The position is upright, dialed for the rider wanting a healthy
dose of back and neck relief with that stability, adding to the
MTB feel. We’d love to say we felt the magic ride of Reynolds
steel, but the reality is, 50c tires create all the comfort any
rider could want. Riders searching for race performance—
gravel, ’cross, or otherwise—will want to look elsewhere.
The long wheelbase and relaxed position damp its reactivity,
as does the heft—it hits 26. 8 pounds on the scale in 58cm.
But riders wanting a reliable companion for bike packing or
gravel survival will find a good friend in this Stuntman—and
it’s a handsome one, with fender and rack mounts to boot. We
have only two concerns. The dropper is a bit finicky when it
comes to cable tension and we’d hate to have it give up the
ghost deep in the backcountry; also, we’d love to see the rear
derailleur cable get full housing or be routed internally for a
bit of extra protection. $2,500; raleighusa.com
ALLOY: THE FUJI JARI 1. 1
The Jari maybe Fuji’s first-ever foray into gravel, but when it
comes to entry-level adventure, the company brought a gun to
a knife fight. The Jari flat-out rips. With a dedicated touring
bike in the line-up—the aptly named Touring—and a do-it-all road platform called the Tread, Fuji was free to give the
Jari a hefty dose of race-worthy performance.
Using custom, butted A6-SL alloy and an FC-440 Cross
carbon fork, Fuji starts with a stiff, durable and affordable
platform. There are four Jari models, plus a frameset option.
The Jari 1. 1 is considered top of the line with SRAM’s
excellent Force 1 set-up with a 10–42 cassette and 42-tooth
front ring providing enough gear for spirited gravel racing
and steep climbing. Hydraulic Force braking on 160mm
rotors gives the platform plenty of stopping power. The Jari
comes with a set of 36mm Clement X’Plor MSO tires on
Stan’s No Tubes Grail Team wheels, but 55mm between the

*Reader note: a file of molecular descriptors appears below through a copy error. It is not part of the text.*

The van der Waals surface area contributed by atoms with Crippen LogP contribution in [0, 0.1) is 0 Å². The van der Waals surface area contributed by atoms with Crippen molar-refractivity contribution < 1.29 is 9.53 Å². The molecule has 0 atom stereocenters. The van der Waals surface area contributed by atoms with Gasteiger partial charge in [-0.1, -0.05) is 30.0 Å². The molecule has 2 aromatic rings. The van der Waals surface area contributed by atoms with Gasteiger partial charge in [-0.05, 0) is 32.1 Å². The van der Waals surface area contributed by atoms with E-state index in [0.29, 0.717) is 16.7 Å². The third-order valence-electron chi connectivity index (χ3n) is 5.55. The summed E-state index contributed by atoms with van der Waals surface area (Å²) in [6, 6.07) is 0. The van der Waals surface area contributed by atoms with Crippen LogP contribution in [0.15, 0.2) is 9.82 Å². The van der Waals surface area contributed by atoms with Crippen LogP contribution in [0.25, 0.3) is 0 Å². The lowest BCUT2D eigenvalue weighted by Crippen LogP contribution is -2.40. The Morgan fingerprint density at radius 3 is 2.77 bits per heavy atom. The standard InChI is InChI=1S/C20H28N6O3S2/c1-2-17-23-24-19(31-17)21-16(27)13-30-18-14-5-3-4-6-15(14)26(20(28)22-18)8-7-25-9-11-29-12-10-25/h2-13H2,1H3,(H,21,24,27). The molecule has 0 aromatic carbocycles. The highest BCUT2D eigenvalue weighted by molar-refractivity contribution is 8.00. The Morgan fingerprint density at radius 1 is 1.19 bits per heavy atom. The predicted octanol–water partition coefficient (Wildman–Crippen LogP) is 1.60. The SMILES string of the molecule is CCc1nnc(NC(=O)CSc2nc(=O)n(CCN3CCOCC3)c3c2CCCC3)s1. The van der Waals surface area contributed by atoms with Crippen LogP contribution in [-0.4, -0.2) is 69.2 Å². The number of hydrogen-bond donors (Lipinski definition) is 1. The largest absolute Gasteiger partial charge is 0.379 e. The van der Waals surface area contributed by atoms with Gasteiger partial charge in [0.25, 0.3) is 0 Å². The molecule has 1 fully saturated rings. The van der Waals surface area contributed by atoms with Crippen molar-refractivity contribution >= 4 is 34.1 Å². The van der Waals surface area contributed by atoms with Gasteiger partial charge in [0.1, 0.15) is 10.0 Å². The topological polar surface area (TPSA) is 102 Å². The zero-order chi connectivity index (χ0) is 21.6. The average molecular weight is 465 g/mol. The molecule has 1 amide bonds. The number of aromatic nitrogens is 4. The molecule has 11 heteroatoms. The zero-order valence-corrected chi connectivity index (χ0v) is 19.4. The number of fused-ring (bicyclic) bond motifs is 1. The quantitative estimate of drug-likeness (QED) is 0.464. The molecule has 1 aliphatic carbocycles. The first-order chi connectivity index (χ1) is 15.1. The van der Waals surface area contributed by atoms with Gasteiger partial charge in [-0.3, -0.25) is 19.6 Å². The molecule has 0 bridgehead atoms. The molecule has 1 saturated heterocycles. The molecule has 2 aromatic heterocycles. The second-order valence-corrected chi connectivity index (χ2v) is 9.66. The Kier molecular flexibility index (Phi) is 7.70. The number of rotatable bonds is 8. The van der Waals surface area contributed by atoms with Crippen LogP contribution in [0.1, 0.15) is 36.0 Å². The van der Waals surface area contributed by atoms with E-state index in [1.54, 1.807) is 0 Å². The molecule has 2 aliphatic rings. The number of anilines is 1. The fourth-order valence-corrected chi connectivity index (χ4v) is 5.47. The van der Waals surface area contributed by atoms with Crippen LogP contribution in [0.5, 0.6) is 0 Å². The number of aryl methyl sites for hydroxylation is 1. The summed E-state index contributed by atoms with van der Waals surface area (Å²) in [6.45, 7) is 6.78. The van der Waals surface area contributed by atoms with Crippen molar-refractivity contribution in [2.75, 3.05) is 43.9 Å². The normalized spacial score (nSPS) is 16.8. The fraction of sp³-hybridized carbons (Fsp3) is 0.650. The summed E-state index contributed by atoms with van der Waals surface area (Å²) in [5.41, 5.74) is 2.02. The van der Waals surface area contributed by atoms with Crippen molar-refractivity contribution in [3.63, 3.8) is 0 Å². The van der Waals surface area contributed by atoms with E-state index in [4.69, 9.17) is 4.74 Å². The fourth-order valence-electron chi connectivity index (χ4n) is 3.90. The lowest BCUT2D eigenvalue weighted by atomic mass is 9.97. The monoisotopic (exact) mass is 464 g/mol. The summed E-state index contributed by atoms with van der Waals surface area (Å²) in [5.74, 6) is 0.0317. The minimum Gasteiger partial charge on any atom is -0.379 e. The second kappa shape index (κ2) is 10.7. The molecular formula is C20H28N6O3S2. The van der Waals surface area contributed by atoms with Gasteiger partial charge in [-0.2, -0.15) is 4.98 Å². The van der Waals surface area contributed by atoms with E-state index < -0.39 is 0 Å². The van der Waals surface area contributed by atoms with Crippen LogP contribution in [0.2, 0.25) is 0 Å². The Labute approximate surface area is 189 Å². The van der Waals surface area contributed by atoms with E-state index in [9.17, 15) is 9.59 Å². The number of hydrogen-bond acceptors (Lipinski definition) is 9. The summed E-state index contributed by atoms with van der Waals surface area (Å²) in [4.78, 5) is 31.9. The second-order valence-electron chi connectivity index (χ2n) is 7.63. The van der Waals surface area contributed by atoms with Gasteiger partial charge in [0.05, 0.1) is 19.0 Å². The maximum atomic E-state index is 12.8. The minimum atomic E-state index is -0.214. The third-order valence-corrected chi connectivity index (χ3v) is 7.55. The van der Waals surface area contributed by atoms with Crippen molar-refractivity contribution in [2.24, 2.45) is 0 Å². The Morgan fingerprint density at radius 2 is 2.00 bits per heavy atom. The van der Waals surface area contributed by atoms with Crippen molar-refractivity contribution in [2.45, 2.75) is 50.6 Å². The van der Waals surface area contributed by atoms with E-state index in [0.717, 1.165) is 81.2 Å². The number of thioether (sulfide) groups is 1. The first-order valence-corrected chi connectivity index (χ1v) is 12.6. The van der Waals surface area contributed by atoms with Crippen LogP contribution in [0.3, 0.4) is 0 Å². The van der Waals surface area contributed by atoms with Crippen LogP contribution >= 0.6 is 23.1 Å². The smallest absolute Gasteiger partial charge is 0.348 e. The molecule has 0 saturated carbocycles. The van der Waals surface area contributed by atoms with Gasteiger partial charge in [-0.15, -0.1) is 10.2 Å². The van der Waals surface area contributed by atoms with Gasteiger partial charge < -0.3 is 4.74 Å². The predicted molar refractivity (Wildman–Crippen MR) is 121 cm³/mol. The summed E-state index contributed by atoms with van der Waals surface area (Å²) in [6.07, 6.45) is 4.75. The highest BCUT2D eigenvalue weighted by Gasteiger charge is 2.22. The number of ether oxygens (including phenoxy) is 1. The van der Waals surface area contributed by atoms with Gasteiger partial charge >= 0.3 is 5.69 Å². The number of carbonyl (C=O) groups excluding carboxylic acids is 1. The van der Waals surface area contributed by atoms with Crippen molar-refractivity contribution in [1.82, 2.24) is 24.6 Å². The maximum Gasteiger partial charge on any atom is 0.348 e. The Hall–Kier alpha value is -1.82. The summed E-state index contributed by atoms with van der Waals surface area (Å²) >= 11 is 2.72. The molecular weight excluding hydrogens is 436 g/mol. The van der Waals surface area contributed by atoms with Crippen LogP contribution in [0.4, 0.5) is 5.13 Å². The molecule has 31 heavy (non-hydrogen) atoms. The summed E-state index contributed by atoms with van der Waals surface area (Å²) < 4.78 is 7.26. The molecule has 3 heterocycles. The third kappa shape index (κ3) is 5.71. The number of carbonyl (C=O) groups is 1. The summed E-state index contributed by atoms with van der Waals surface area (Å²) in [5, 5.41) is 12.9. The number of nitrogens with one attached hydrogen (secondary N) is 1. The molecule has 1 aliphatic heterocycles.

stays gives the Jari plenty of room for 40mm tires if necessary.
Fuji’s in-house brand, Oval, is reliable, if unexciting, fare.
The bars are an exception—alloy with a massive 25-degree
flare, they are a bit of an acquired taste, but one we grew to
love, offering loads of stability.
The Jari has numbers that thread the line between relaxed
gravel grinder and performance gravel racer. The chainstays
are 435mm long and the head tube has a 72-degree angle.
Certainly steeper and tighter than the Raleigh Stuntman, but
not as aggressive as a ’cross bike or the 3T Exploro tested in
these pages. The Jari actually feels more precise and nimble
than these numbers would suggest and it’s the tall-ish 67mm
bottom bracket—which raises the center of gravity—that
adds to the bike’s nimble feel.
Under power, climbing dirt, trucking across gravel-strewn
plains or navigating flowing single track, the Jari is lively
and quick, and a hoot to ride. It jumps up to speed thanks
to the stiff alloy platform but thanks to all the tire volume,
it’s as comfy as can be. At 19. 8 pounds, it’s no featherweight
but it beats most of the competition in its price range on the
scale. Fuji has done a masterful job of giving the bike a high-
performance feel at the bars and pedals, while retaining the
ability for light bike-packing duty and exploration thanks to
Words/images: Ben Edwards